- Previous security updates.
- Less pre-installed software.
- More control over the user interface.
But after two to four years, security updates will be over. If you persistently want to continue using your smartphone, you have to accept security risks or, at the latest then, replace the software at great expense.
But then additional reprisals are waiting for the mod-ready users.
- The first hurdle is the bootloader, which cannot be unlocked in some devices. Huawei smartphones are notoriously affected by this lockdown, so that their devices can no longer be used responsibly after four years at the latest.
- The next hurdle is closed source packages. Sony, for example, allows opening the bootloader, but disables the camera function. Moddern has occasionally succeeded in saving the functionality. However, this step is often accompanied by a significantly reduced photo quality in the modded device.
- When modding, closed-source components such as the camera drivers are often stored in the vendor partition. This must be updated in parallel to the custom ROM. Some ROMs already include corresponding components in their images. However, if the vendor does not supply the corresponding basic packages, ROM production is also at an end.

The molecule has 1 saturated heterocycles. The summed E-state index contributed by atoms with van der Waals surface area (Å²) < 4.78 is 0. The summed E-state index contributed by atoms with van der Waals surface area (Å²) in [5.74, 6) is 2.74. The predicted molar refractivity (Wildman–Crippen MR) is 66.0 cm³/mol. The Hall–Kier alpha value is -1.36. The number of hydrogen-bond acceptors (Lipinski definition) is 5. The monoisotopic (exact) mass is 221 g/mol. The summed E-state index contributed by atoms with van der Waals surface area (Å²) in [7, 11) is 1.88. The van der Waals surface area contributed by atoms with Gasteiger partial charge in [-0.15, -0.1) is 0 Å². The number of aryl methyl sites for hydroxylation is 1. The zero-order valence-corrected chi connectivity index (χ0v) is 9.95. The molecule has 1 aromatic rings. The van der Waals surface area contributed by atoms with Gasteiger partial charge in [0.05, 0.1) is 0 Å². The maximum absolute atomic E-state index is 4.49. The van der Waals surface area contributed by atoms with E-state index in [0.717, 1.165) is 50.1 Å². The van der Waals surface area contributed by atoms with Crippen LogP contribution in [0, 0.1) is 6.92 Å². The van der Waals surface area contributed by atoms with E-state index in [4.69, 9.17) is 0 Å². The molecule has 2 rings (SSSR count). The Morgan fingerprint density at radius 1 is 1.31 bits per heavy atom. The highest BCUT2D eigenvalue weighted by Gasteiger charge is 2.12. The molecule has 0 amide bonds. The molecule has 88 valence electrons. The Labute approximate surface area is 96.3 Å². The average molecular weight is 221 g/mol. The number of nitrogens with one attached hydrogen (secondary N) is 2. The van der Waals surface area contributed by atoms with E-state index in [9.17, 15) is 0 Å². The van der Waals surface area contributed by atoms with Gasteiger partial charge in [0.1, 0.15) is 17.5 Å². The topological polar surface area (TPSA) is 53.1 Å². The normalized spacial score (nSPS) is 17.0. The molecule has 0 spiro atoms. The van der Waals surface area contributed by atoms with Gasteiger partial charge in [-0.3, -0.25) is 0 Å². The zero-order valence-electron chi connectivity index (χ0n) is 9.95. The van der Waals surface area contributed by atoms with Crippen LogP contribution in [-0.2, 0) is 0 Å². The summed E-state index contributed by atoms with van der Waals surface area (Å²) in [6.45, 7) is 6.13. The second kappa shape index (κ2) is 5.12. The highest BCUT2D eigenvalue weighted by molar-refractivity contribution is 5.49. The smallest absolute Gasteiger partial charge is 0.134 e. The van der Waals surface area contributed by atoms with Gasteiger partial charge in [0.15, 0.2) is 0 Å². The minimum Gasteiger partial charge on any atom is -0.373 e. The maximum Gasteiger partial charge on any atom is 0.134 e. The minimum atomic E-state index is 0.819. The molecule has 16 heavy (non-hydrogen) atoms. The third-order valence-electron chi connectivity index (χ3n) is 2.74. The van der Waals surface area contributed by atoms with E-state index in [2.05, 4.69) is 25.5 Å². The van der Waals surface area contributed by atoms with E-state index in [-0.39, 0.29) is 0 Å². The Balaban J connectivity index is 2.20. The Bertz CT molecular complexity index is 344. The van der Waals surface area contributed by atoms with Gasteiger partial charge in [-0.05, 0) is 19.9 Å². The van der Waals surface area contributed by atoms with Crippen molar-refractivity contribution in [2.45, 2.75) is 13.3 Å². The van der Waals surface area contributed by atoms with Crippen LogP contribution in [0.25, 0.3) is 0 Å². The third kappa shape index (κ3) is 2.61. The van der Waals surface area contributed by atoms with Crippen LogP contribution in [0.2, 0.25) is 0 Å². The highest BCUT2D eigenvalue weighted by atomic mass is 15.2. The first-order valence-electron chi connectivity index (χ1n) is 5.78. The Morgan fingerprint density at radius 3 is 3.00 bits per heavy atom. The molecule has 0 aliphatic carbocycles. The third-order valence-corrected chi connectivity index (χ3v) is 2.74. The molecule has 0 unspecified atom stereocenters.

- There are also reprisals at the app level. Protection mechanisms such as SafetyNet block the execution or even the installation of apps and games. Well-known examples are Pokémon GO, Super Mario Run, Snapchat, Netflix, and numerous banking apps. Some of these hurdles can be overcome with Magisk.
|LineageOS for microG
|Download in the settings, installation via TWRP
|Download in the settings, installation via TWRP
|Weekly, via OTA in the settings
|Integrated in the settings
|Integrated in the settings
|Separate, own server
|Separate, same source
|Optional as Zip
|ADB only as opt-in; optional as Zip
|ADB only, opt-in
|SafetyNet / Pokémon GO
|No / Yes
|No / n.a.
|Yes / Yes
|Yes / Yes
|via Substratum; not available without Play Store
|Per Color Engine or via substrateum
Lineage inherits CyanogenMod. Popular features like equalizer, theme engine, or root access are available in a new form. Lineage is ideal for beginners, as the wiki offers a large pool of collected mod knowledge and Flash instructions.
Lineage offers a compact launcher, a feature-packed camera app, and few pre-installed apps, ergo a lot of free memory and little ballast in RAM. Volume profiles mute or raise the volume of your smartphone under certain conditions. The privacy feature sends false data to apps whose permissions normally cannot be revoked. And best of all: Lineage makes old smartphones work again.
- Lineage Wiki
- List of compatible devices and links to installation instructions